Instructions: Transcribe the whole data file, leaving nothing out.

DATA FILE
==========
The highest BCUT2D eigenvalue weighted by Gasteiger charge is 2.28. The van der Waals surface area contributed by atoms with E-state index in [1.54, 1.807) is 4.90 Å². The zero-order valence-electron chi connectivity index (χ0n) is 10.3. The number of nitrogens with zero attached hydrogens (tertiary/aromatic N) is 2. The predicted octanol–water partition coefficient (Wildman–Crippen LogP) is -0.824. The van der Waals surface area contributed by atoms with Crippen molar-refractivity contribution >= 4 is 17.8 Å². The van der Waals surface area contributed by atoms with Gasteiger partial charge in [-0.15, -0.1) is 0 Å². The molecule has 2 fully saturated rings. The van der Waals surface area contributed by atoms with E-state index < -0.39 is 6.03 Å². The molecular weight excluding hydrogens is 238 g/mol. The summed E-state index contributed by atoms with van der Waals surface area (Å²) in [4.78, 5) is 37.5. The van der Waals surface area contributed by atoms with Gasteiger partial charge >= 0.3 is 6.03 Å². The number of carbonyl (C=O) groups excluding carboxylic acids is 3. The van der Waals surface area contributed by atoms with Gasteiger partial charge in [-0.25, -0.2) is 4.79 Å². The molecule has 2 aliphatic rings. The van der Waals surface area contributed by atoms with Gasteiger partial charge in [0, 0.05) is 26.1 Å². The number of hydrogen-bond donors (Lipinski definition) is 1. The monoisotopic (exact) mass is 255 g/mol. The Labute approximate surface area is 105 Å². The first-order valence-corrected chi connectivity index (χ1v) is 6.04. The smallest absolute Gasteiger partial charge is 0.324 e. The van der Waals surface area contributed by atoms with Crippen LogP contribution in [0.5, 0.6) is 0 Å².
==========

The highest BCUT2D eigenvalue weighted by Gasteiger charge is 2.28. The van der Waals surface area contributed by atoms with E-state index in [1.54, 1.807) is 4.90 Å². The zero-order valence-electron chi connectivity index (χ0n) is 10.3. The number of nitrogens with zero attached hydrogens (tertiary/aromatic N) is 2. The predicted octanol–water partition coefficient (Wildman–Crippen LogP) is -0.824. The van der Waals surface area contributed by atoms with Crippen molar-refractivity contribution >= 4 is 17.8 Å². The van der Waals surface area contributed by atoms with Gasteiger partial charge in [-0.15, -0.1) is 0 Å². The molecule has 2 fully saturated rings. The van der Waals surface area contributed by atoms with E-state index < -0.39 is 6.03 Å². The molecular weight excluding hydrogens is 238 g/mol. The summed E-state index contributed by atoms with van der Waals surface area (Å²) in [4.78, 5) is 37.5. The van der Waals surface area contributed by atoms with Gasteiger partial charge >= 0.3 is 6.03 Å². The number of carbonyl (C=O) groups excluding carboxylic acids is 3. The van der Waals surface area contributed by atoms with Gasteiger partial charge in [-0.25, -0.2) is 4.79 Å². The molecule has 2 aliphatic rings. The van der Waals surface area contributed by atoms with Gasteiger partial charge in [0, 0.05) is 26.1 Å². The number of hydrogen-bond donors (Lipinski definition) is 1. The monoisotopic (exact) mass is 255 g/mol. The Labute approximate surface area is 105 Å². The first-order valence-corrected chi connectivity index (χ1v) is 6.04. The smallest absolute Gasteiger partial charge is 0.324 e. The van der Waals surface area contributed by atoms with Crippen LogP contribution in [0.5, 0.6) is 0 Å².